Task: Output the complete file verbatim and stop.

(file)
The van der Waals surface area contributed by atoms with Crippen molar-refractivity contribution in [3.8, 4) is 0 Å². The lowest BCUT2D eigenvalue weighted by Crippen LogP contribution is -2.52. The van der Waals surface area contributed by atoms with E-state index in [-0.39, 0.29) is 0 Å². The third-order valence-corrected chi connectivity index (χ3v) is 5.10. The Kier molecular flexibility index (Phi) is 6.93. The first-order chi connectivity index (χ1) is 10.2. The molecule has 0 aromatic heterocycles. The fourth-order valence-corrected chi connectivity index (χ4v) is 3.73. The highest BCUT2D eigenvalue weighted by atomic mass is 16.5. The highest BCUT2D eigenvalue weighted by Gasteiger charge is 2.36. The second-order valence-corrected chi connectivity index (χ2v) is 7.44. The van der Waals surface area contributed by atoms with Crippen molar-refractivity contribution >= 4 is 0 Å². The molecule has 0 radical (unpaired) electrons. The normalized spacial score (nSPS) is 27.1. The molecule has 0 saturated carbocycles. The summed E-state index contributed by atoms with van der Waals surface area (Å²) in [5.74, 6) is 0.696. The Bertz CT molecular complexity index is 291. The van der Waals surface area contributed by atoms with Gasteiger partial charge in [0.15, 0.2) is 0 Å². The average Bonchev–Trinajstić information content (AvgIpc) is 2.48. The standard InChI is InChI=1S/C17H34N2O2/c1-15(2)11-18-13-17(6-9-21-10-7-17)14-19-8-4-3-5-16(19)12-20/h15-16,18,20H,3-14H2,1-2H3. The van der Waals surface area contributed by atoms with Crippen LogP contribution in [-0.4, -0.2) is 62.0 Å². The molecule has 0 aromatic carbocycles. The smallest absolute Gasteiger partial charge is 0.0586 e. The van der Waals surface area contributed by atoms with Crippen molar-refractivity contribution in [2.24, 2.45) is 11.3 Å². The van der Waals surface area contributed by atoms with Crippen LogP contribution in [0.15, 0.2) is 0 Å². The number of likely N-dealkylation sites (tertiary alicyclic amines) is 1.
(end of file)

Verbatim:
The van der Waals surface area contributed by atoms with Crippen molar-refractivity contribution in [3.8, 4) is 0 Å². The lowest BCUT2D eigenvalue weighted by Crippen LogP contribution is -2.52. The van der Waals surface area contributed by atoms with E-state index in [-0.39, 0.29) is 0 Å². The third-order valence-corrected chi connectivity index (χ3v) is 5.10. The Kier molecular flexibility index (Phi) is 6.93. The first-order chi connectivity index (χ1) is 10.2. The molecule has 0 aromatic heterocycles. The fourth-order valence-corrected chi connectivity index (χ4v) is 3.73. The highest BCUT2D eigenvalue weighted by atomic mass is 16.5. The highest BCUT2D eigenvalue weighted by Gasteiger charge is 2.36. The second-order valence-corrected chi connectivity index (χ2v) is 7.44. The van der Waals surface area contributed by atoms with Crippen molar-refractivity contribution >= 4 is 0 Å². The molecule has 0 radical (unpaired) electrons. The normalized spacial score (nSPS) is 27.1. The molecule has 0 saturated carbocycles. The summed E-state index contributed by atoms with van der Waals surface area (Å²) in [5.74, 6) is 0.696. The Bertz CT molecular complexity index is 291. The van der Waals surface area contributed by atoms with Gasteiger partial charge in [0.15, 0.2) is 0 Å². The average Bonchev–Trinajstić information content (AvgIpc) is 2.48. The standard InChI is InChI=1S/C17H34N2O2/c1-15(2)11-18-13-17(6-9-21-10-7-17)14-19-8-4-3-5-16(19)12-20/h15-16,18,20H,3-14H2,1-2H3. The van der Waals surface area contributed by atoms with Crippen LogP contribution in [-0.4, -0.2) is 62.0 Å². The molecule has 0 aromatic carbocycles. The smallest absolute Gasteiger partial charge is 0.0586 e. The van der Waals surface area contributed by atoms with Crippen molar-refractivity contribution in [2.24, 2.45) is 11.3 Å². The van der Waals surface area contributed by atoms with Crippen LogP contribution in [0.15, 0.2) is 0 Å². The number of likely N-dealkylation sites (tertiary alicyclic amines) is 1.